Rhythm fire should be remembered

Published 4:25 pm Wednesday, April 25, 2007

April 23, 1940, was a big night for teenagers and young adults in Natchez.

A long-anticipated dance was planned at the Rhythm Night Club and the excitement level was high.

The club’s owner reportedly decorated with Spanish moss, and more than 200 people crowded in for the party.

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Something went wrong, a fire started on the moss and people were trapped. The death count was more than 200, making the tragedy the second deadliest fire in U.S. history to date.

Many of those left behind were children like Robert Johnson, who was a year and a half old or Eugenia Perry a junior high student.

These children were left to cope with something they didn’t understand.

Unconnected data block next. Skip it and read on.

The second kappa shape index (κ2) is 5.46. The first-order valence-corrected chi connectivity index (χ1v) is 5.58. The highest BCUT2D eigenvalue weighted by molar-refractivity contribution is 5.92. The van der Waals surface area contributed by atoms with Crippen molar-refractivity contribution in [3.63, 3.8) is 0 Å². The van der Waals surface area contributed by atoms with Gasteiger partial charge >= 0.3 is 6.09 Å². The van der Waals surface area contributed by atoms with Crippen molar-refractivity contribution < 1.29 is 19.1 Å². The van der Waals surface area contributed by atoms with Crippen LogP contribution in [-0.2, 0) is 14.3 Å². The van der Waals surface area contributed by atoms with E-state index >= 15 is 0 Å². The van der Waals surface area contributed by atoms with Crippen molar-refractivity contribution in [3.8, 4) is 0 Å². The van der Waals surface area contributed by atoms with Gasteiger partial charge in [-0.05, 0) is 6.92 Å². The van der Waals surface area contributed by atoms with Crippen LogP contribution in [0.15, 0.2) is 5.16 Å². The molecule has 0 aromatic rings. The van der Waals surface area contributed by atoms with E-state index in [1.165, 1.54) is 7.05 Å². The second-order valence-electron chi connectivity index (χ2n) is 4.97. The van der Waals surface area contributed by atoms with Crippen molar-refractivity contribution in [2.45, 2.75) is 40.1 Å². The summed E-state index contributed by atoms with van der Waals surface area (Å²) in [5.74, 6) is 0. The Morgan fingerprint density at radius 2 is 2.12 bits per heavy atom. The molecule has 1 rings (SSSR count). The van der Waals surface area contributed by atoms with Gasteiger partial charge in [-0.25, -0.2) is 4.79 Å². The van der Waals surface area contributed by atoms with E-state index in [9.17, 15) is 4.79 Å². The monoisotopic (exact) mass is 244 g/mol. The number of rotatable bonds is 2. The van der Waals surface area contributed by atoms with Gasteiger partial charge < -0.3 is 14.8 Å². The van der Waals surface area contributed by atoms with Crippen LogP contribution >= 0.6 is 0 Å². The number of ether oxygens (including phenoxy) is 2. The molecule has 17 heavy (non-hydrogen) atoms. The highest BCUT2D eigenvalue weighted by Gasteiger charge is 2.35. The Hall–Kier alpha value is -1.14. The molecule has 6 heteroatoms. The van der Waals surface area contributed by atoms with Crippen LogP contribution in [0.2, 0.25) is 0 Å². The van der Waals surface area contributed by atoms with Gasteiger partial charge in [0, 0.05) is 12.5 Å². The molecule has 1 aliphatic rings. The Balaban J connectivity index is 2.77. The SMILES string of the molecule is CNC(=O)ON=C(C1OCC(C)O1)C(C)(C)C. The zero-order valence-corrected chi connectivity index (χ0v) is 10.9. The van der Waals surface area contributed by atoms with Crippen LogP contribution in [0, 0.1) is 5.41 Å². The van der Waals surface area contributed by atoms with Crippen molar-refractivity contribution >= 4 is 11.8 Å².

Sixty-seven years later the children are grown. They’ve lived through happiness and more sadness. They’ve raised families of their own and likely shared the joys of grandchildren.

And each year, they gather again to remember their parents, aunts, uncles and friends. Detailed memories have faded by now, but the love remains.

The memories are slowly being worn down by the passage of time.

In recent years the ceremony on the bluff has decreased in size to between 20 and 30 people. Time is taking its toll on the Rhythm Night Club legacy.

The physical reminder on the bluff remains, in the form of a memorial marker, and the story is one Natchez should remember.